America’s First Rager : The Story of Merrymount

This November 23, 2023 Esoteric History video covers the story of New England’s first rager, their unhappy neighbors (the Pilgrims), and a man who wanted nothing more than to have a good time. Click here for the 18-minute video.

Merrymount Colony (1624-1630 CE) was a settlement first established in New England as Mount Wollaston in 1624 but renamed Mount Ma-re (referred to as Merrymount) in 1626 by the lawyer, writer, and colonist Thomas Morton (1579-1647), best-known, primarily, from his book New English Canaan (a treatise on the Native Americans of the region, natural history, and satiric critique of his colonist neighbors) and the work Of Plymouth Plantation by William Bradford (l. 1590-1657 CE), second governor of Plymouth Colony, in which he is referred to as the “heathen” who established a “school of Atheism” at Merrymount.

Merrymount was more of a trade center than a residential/agricultural community but, owing to Morton’s liberal attitude toward religion, and the rapport he developed with the Native Americans, became (according to Morton) more successful and popular than its neighbors. Morton encouraged a celebratory atmosphere and, in 1627 CE, had an 80-foot (24 m) tall Maypole erected in the town square and, declaring himself the community’s host, welcomed colonists and Native Americans to a days-long festival.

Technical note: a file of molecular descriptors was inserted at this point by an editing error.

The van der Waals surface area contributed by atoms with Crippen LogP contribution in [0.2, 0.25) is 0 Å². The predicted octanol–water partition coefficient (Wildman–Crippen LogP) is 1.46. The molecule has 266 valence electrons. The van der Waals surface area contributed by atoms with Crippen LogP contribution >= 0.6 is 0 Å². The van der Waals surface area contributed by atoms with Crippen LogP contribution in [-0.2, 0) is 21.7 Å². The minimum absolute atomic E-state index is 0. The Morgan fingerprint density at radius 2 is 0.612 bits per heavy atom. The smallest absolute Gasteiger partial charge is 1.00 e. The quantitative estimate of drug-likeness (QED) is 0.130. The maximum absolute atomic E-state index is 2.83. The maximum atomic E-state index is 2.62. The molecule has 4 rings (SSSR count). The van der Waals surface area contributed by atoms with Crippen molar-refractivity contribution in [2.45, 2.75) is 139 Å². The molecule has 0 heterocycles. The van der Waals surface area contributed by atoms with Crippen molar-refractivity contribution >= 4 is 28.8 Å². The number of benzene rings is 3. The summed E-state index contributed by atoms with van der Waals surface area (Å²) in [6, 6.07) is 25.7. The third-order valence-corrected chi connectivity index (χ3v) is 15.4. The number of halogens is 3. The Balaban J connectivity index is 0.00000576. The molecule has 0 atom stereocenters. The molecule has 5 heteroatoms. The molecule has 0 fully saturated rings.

Bradford sent his militia’s commander Myles Standish (l. c. 1584-1656 CE) to arrest Morton in 1628, and he was deported back to England. He returned in 1629 CE, however, and again took up residence at Merrymount until he was again arrested and deported and Merrymount burned in 1630. The story of the colony is given in a number of 17th-century sources, including those by Morton, Bradford, and John Winthrop (1588-1649 CE) of the Massachusetts Bay Colony. The site of Merrymount is now a residential development in Quincy, Massachusetts, but the memory of the settlement as a progressive alternative to the Puritan or separatist models is still celebrated there occasionally by admirers of Morton in the present day.